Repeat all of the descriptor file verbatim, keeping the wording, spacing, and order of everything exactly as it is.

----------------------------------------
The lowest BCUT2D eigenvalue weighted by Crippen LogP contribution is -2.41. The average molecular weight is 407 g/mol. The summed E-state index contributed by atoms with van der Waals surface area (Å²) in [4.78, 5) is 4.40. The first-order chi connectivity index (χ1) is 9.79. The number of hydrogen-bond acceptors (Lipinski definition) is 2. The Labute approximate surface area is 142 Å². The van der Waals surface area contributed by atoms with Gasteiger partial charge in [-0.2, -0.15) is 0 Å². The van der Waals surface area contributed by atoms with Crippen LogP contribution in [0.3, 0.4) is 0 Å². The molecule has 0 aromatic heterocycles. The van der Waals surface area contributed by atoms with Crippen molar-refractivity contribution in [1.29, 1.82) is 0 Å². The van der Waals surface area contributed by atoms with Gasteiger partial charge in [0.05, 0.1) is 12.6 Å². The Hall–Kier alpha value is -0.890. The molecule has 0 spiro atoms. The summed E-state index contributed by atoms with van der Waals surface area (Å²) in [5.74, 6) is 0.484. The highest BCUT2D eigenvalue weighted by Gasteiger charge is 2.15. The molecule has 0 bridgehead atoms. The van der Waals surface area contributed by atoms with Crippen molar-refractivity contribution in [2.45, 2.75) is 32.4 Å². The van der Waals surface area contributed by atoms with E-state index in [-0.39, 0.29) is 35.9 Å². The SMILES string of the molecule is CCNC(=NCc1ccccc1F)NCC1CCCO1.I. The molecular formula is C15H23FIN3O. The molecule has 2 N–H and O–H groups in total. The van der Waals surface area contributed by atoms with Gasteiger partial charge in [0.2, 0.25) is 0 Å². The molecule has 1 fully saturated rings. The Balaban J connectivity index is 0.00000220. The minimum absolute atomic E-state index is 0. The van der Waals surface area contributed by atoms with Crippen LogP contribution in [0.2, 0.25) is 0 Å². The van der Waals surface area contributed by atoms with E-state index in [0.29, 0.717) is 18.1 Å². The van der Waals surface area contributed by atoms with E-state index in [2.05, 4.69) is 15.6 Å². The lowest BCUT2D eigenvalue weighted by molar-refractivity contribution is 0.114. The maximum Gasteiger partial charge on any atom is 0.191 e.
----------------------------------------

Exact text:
The lowest BCUT2D eigenvalue weighted by Crippen LogP contribution is -2.41. The average molecular weight is 407 g/mol. The summed E-state index contributed by atoms with van der Waals surface area (Å²) in [4.78, 5) is 4.40. The first-order chi connectivity index (χ1) is 9.79. The number of hydrogen-bond acceptors (Lipinski definition) is 2. The Labute approximate surface area is 142 Å². The van der Waals surface area contributed by atoms with Gasteiger partial charge in [-0.2, -0.15) is 0 Å². The van der Waals surface area contributed by atoms with Crippen LogP contribution in [0.3, 0.4) is 0 Å². The molecule has 0 aromatic heterocycles. The van der Waals surface area contributed by atoms with Crippen molar-refractivity contribution in [1.29, 1.82) is 0 Å². The van der Waals surface area contributed by atoms with Gasteiger partial charge in [0.05, 0.1) is 12.6 Å². The Hall–Kier alpha value is -0.890. The molecule has 0 spiro atoms. The summed E-state index contributed by atoms with van der Waals surface area (Å²) in [5.74, 6) is 0.484. The highest BCUT2D eigenvalue weighted by Gasteiger charge is 2.15. The molecule has 0 bridgehead atoms. The van der Waals surface area contributed by atoms with Crippen molar-refractivity contribution in [2.45, 2.75) is 32.4 Å². The van der Waals surface area contributed by atoms with E-state index in [-0.39, 0.29) is 35.9 Å². The SMILES string of the molecule is CCNC(=NCc1ccccc1F)NCC1CCCO1.I. The molecular formula is C15H23FIN3O. The molecule has 2 N–H and O–H groups in total. The van der Waals surface area contributed by atoms with Gasteiger partial charge in [0.2, 0.25) is 0 Å². The molecule has 1 fully saturated rings. The Balaban J connectivity index is 0.00000220. The minimum absolute atomic E-state index is 0. The van der Waals surface area contributed by atoms with Crippen LogP contribution in [0.2, 0.25) is 0 Å². The van der Waals surface area contributed by atoms with E-state index in [0.29, 0.717) is 18.1 Å². The van der Waals surface area contributed by atoms with E-state index in [2.05, 4.69) is 15.6 Å². The lowest BCUT2D eigenvalue weighted by molar-refractivity contribution is 0.114. The maximum Gasteiger partial charge on any atom is 0.191 e.